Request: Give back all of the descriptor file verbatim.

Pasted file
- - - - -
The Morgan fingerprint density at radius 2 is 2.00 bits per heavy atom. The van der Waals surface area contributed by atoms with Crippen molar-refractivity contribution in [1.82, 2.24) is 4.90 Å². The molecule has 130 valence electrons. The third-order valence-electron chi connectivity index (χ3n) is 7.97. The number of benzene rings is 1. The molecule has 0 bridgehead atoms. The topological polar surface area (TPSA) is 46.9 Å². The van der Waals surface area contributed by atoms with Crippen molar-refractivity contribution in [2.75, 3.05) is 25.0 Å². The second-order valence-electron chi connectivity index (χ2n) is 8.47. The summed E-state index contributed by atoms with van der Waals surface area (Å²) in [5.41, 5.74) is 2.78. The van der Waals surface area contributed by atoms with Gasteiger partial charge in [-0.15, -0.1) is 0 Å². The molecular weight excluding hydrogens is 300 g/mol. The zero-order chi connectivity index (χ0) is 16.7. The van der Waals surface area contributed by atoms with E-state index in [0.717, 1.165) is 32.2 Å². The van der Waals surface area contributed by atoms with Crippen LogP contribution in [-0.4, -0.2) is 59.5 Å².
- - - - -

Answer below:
The Morgan fingerprint density at radius 2 is 2.00 bits per heavy atom. The van der Waals surface area contributed by atoms with Crippen molar-refractivity contribution in [1.82, 2.24) is 4.90 Å². The molecule has 130 valence electrons. The third-order valence-electron chi connectivity index (χ3n) is 7.97. The number of benzene rings is 1. The molecule has 0 bridgehead atoms. The topological polar surface area (TPSA) is 46.9 Å². The van der Waals surface area contributed by atoms with Crippen molar-refractivity contribution in [2.75, 3.05) is 25.0 Å². The second-order valence-electron chi connectivity index (χ2n) is 8.47. The summed E-state index contributed by atoms with van der Waals surface area (Å²) in [5.41, 5.74) is 2.78. The van der Waals surface area contributed by atoms with Gasteiger partial charge in [-0.15, -0.1) is 0 Å². The molecular weight excluding hydrogens is 300 g/mol. The zero-order chi connectivity index (χ0) is 16.7. The van der Waals surface area contributed by atoms with E-state index in [0.717, 1.165) is 32.2 Å². The van der Waals surface area contributed by atoms with Crippen LogP contribution in [-0.4, -0.2) is 59.5 Å².